When asylum seekers and refugees arrive here in Melbourne, they often have not had access to the same immunisations that others born and raised here might have.
Especially as an adult, it is often presumed that you are fully immunised – but this is not always the case, and it is not always the focus of general GP consultations. Asylum seekers and refugees are a particularly vulnerable group in our society, and many have come from countries overseas where there is a high prevalence of certain diseases. Though they are often forgotten, the Cabrini Asylum Seeker and Refugee Health Hub’s Immunisation Program ensures that new arrivals can be on par with the general public when it comes to being vaccinated, and are not left out of the health system.
The Cabrini Outreach Asylum Seeker and Refugee Health Hub (CASRHH)’s Immunisation Program began in 2016, when the Hub opened. As many asylum seekers and refugees are not eligible for Medicare, this free program benefits them substantially as they already face a huge barrier when it comes to accessing primary health care in Australia. Whenever a new asylum seeker or refugee presents at the Hub, our nurses meet with them to undergo a full refugee health screening assessment. Through talking with the client and asking about their immunisation status, a ‘catch-up schedule’ is created to gain an understanding of what vaccinations they need. This involves interpreters, the translation of vaccination records, and the type of sleuthing that other healthcare services are not always equipped for.“Using interpreters with our clients allows us to develop trusting relationships. It makes a world of difference for them. This means clients feel safe to ask questions and discuss fears or hesitancy they may have surrounding certain vaccines. It’s a great opportunity to promote the importance of immunisations which can often encourage others from our client’s families and communities to show interest in getting themselves immunised.” - Hannah Juhrmann, Refugee Practice Nurse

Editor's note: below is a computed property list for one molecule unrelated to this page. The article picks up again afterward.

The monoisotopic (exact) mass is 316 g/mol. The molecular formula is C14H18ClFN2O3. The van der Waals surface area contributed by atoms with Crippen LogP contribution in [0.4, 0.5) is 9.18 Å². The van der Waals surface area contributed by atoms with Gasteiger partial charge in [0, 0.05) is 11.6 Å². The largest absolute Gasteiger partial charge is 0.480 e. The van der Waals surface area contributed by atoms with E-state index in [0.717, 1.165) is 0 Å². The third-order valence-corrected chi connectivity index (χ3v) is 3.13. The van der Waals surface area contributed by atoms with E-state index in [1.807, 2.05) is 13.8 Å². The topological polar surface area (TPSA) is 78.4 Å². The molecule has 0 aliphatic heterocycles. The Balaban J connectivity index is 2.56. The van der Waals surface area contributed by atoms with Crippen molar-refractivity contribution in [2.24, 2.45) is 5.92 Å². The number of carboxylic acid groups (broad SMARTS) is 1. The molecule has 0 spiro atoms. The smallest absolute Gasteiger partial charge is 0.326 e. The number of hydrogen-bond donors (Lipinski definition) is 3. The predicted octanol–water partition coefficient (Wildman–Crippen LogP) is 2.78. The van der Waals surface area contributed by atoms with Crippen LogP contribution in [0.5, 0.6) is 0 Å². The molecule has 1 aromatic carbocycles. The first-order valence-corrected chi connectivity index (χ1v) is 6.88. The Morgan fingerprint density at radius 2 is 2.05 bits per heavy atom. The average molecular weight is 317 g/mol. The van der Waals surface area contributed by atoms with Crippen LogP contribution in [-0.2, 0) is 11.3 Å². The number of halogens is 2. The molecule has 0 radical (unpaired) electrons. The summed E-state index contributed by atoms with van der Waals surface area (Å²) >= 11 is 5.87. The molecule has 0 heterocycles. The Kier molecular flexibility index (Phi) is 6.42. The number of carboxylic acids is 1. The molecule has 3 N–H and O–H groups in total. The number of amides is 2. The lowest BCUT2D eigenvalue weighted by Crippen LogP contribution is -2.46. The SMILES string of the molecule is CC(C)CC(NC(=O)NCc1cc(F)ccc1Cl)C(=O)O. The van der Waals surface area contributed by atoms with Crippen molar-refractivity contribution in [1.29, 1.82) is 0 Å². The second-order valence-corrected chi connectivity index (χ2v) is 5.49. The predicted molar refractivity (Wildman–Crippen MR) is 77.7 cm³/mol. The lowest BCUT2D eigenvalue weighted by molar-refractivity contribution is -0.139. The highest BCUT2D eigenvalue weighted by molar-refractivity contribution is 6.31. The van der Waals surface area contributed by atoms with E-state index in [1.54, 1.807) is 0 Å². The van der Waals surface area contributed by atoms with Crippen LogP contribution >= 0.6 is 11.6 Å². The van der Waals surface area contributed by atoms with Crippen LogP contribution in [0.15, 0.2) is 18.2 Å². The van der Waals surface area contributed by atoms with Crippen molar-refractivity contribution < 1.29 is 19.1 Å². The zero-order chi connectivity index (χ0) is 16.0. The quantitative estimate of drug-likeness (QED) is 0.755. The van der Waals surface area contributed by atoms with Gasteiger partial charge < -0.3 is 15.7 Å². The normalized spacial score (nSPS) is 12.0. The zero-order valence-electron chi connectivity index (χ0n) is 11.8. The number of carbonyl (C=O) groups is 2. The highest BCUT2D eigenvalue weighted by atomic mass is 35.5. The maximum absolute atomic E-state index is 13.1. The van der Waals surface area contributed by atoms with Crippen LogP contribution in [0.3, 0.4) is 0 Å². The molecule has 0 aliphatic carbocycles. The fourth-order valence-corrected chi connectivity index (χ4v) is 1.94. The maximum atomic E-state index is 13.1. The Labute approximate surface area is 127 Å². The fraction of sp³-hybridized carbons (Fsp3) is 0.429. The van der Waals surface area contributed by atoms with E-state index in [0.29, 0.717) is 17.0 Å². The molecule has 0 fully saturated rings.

If the client has no prior documents about their immunisation status, then the catch-up process is usually commenced from scratch. The nurses do a full screening of Hepatitis B, to check for any past exposure, current infection or surface antibodies. This allows them to see whether the client requires any further tests, treatment or catch-up Hepatitis B immunisation. They offer a full catch-up schedule for adults which includes Polio, Diphtheria, Tetanus, Pertussis (whooping cough), Measles, Mumps, Rubella, Varicella (chicken pox), as well as Hepatitis B. They also provide Influenza, Meningococcal ACWY, Gardasil, Pneumococcal and Herpes Zoster Vaccine for adults who are eligible. All parents of children who were born overseas are also strongly encouraged to complete a full immunisation catch-up schedule which differs to an adult schedule. On average, it takes about 3-6 months for adults to catch up. Fortunately, this allows the time and opportunity not only to check in with the client monthly for their health needs, but to build rapport.“Offering this service to our asylum seeker and refugee clients leaves them feeling extremely happy and grateful afterwards. There is extremely little hesitance – if only from needle phobia – and it makes them feel like they are on the same level as others in the community. As nurses, it is a privilege to provide the service, and it is lovely that clients are so open and trusting with us.” - Maymun Mohamud, Refugee Practice Nurse
While the peaks of COVID-19 posed a challenge in bringing clients in for their injections, our team of nurses and doctors worked hard to re-arrange the catch-up schedules whilst wisely weighing up the risks of bringing their clients into the Brunswick clinic. During World Immunisation Week, we want to thank them for the dedication and remarkable service that they continue to provide. As we begin to witness the COVID-19 vaccine roll-out throughout Australia, we are further reminded as to why free and accessible vaccinations are so important.